Anti-BRT Group Proposes Alternatives, Discusses Strategy
Around 40 concerned residents and business owners turned out Wednesday evening to hear about what next steps the Ashland-Western Coalition is proposing to stop the city’s plan to bring bus rapid transit to Ashland Avenue.
With cars whizzing by behind them, attendees seated in a fenced in parking lot at Orlando Glass and Trim, at 641 N. Ashland, heard a presentation outlining the negative impact the city’s plan on the street and neighborhoods, an outline of the group’s alternative proposal and what the group needs to do next to succeed.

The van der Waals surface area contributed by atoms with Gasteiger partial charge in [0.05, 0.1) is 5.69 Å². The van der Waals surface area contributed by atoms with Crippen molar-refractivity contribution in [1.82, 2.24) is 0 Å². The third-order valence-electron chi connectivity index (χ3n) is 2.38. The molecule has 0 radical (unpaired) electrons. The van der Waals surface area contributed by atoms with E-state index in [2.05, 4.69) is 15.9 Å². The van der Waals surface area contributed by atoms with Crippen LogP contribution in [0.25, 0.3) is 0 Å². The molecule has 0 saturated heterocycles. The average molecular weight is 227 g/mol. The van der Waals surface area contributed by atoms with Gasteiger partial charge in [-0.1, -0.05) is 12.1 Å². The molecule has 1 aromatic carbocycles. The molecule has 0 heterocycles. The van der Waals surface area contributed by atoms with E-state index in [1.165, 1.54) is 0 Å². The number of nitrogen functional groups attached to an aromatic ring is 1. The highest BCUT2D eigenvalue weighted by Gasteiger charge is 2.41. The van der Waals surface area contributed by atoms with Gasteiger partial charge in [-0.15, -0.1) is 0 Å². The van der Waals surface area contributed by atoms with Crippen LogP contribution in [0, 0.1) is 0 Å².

Roger Romanelli, executive director of the Randolph/Fulton Market Association, said the group was committed to improving bus transit along Ashland but was opposed to what the Chicago Department of Transportation and the Chicago Transit Authority are proposing.
“We want the best public transit for our city,” Romanelli said. “We want to work with our mayor. We want to work with our aldermen and our congressman. We are saying ‘No thank you’ to the [express bus plan] as of today. We don’t think Ashland is ready.”
The city’s current proposal for the Ashland project is for a center lane running express bus service from 31st Street to Cortland Avenue with stops every half mile. But in order to achieve this, the current four lanes of traffic on Ashland Avenue would be reduced to a single lane in each direction. Local bus service would continue, and except for a few intersections that connect directly to expressways, all left turns would be prohibited.